Focus on service delivery

Gaironesa Diedericks, chairperson of the Strandfontein Ratepayers'Association, calls on the council to provide services in their area.

Mitchell’s Plain residents want specific services for the area’s ever-growing population and its challenges of crime and the protection of vulnerable sectors in the community like the elderly, women and children.

They spoke out at the City of Cape Town’s Integrated Development plan (IDP) public meeting at Lentegeur civic centre on Tuesday September 13.

The IDP is the council’s strategic plan to improve service delivery – and the completion of developments for the 2016/2017 budget.

People’s concerns ranged from securing open spaces to promoting social cohesion in their communities.

Gaironesa Diedericks, chairperson of Strandfontein Ratepayers’ Association, called on the council to take note of them and work with them.

She said the building of an early childhood development centre in the area was not a priority but rather the clinic needed upgrading for a growing population; residents have to go out of the area for a hospital; they need a multipurpose centre; a bigger library; and their sports fields need infrastructure.

“Let’s work for Strandfontein this time round,” she said.

Rudy Kruneberg, from Eastridge, asked that a field on the corner of Fifth and Seventh Avenue, Eastridge, be made safer for children to play on. “We need a sport field and extramural activities for our children,” he said.

Mr Kruneberg added: “There is no recreational hall for our children to play in and this open field is not safe,” he said.

Michaela Olcker, from Eastridge who coaches netball in the area, said their pitches are constantly being vandalised and that the boys play soccer on their space. “We are doing our bit to keep youth off the streets but we need more support,” she said.

Carol Mentor, chairperson of the Mitchell’s Plain Local Network of Care, which cares for people living on the streets, asked for a shelter.

“There is no shelter for the homeless. We work with street people and we need a place where we can engage with them and do referrals,” she said.

Ms Mentor said there is no infrastructure in Mitchell’s Plain for the homeless.

Disabled People South Africa (DPSA) provincial secretary, Anthony George from Tafelsig, said people with disabilities needed to be included in talks to develop the area. “Disabled people feel excluded,” he said.

Mr George also asked about a police station due to be built on the corner of Mont Blanc and Oranjekloof streets in Tafelsig.

Jody du Plessis from The Westridge asked for the sand dunes close to the complex to be fenced in.

He said the dunes were being used as a hide-out for criminals to watch their homes, while residents are at work. “People are moving into the bushes and our properties are not safe,” he said.

Each of the verbal submissions made during the meeting had to be written down on a form and is due to be put in the IDP.

Eddie Andrews, councillor for Ward 78 and the City of Cape Town’s mayoral committee member for tourism, events and economic development, chaired the meeting and called on residents to see their ideas come to life in the IDP for 2017- 2022.

He said the City-owned land meant for the police station has been sold to SAPS and that queries regarding the construction of the station needed to be referred to the police.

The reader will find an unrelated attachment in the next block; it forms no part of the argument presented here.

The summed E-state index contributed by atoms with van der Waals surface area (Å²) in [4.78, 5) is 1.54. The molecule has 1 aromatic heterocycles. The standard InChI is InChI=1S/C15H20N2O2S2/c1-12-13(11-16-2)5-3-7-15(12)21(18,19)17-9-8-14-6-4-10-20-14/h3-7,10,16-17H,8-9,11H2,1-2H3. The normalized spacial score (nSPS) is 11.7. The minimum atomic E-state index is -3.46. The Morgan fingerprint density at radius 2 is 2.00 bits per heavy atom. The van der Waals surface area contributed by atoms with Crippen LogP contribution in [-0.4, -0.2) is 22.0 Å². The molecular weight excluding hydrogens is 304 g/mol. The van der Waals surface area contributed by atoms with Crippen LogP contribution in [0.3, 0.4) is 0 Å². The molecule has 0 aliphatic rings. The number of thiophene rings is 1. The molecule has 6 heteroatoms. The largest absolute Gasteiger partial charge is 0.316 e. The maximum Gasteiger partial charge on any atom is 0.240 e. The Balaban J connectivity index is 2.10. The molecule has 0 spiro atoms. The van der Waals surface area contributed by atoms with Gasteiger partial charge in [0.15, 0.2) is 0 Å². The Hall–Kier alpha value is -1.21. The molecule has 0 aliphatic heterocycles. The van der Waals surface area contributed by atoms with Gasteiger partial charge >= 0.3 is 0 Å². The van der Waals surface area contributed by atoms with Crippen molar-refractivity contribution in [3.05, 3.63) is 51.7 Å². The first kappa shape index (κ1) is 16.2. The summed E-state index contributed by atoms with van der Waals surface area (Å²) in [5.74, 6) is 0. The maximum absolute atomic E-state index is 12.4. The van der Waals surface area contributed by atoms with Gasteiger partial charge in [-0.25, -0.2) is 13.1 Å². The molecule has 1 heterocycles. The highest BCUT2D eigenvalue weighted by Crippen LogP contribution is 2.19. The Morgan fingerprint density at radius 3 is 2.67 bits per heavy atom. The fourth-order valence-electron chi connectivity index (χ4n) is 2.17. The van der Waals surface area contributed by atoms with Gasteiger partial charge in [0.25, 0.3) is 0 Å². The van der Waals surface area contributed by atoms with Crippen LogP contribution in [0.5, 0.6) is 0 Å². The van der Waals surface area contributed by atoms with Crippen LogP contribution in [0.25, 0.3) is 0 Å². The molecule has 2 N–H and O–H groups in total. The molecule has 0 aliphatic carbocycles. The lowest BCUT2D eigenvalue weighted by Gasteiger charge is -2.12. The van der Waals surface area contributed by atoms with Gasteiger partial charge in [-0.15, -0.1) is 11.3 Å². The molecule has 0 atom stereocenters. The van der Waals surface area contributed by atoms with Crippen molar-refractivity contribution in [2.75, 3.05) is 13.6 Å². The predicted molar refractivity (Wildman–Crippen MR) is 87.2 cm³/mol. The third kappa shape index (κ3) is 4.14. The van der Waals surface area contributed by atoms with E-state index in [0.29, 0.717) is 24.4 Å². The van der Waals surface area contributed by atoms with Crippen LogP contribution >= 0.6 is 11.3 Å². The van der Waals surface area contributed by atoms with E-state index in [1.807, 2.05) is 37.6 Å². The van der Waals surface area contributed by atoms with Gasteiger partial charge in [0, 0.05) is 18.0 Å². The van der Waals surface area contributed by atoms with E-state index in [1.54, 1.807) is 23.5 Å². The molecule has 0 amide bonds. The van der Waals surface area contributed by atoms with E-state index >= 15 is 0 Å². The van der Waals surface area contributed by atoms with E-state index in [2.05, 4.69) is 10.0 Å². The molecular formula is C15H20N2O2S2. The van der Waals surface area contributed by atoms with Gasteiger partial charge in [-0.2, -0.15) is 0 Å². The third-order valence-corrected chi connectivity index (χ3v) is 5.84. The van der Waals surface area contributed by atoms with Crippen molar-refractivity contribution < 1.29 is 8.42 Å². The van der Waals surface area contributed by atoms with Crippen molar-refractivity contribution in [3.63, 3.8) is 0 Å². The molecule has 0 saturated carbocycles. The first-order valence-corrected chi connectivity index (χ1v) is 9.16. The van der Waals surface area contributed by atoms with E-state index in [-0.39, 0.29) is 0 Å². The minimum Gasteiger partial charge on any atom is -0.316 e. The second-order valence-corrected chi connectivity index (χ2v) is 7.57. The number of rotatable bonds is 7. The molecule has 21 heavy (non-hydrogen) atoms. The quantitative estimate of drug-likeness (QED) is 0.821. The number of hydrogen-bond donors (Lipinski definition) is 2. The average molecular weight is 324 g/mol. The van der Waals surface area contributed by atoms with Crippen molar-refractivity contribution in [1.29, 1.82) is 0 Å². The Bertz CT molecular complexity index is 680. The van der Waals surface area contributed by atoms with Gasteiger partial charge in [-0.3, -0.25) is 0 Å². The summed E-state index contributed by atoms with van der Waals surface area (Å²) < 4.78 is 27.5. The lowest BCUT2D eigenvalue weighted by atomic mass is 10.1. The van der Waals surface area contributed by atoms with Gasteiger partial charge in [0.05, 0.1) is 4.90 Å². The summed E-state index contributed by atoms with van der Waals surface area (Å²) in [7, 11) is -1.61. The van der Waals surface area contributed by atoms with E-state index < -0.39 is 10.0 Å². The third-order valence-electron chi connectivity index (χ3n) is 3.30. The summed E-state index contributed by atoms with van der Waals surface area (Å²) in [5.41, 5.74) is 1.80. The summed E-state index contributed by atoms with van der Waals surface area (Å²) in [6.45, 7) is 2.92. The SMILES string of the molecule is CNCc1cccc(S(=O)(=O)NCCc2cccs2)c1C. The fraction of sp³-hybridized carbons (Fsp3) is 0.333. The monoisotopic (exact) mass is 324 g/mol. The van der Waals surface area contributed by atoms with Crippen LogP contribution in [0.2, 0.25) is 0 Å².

Mr Andrews said Cape Town has a population of 3.95 million people, having grown by 29 percent since 2001; and 1 068 572 households.

The number of indigent households have grown from 250 000 in 2003 to 288 703 in 2013.

Unemployment in the city was at 19.2 percent in 2005; 24.9 percent in 2013; and 23 percent in this year’s second quarter.

Mr Andrews highlighted challenges, including climate change, droughts, energy security, electricity; smaller households yet growing populations, pushing a need for more houses, increasing crime rates, traffic congestion, unemployment and a decline in the economy.

He called on residents to think about the challenges and address them in their submissions to planning the city.

“The IDP is the strategic plan of the City and attempts to address key challenges faced by the City. It provides a vision, strategic focus areas and priorities; and it helps the City to allocate a budget to the priorities and needs,” he said.

The City bases its plan on five pillars – setting out to be an opportunity, safe, caring, inclusive and well-run City.

Mr Andrews said these are five key focus areas that inform all of the City’s plans and policies, and this document is structured to offer a clear view of the objectives, strategies and development priorities underpinning each focus area.

The IDP is valid for five years (from 2017 to 2022) and reviewed every year.

The council must annually adopt a budget for operating revenue and expenditure, capital expenditure and cash flow.

The council must also set rates and service charges in order to ensure that sufficient revenue is generated to match proposed expenditure.

The plans is drafted between September and October, which will be approved by council in May next year.

Residents have until the end of October to make submissions. They can participate in focus group meetings, complete an electronic survey and complete written submissions.

BLOB Residents can attend focus group meetings at sub-council chambers, in Lentegeur on Saturday October 1 from 10am until 2pm and at Lentegeur civic centre on Monday October 3 from 7pm until 9pm.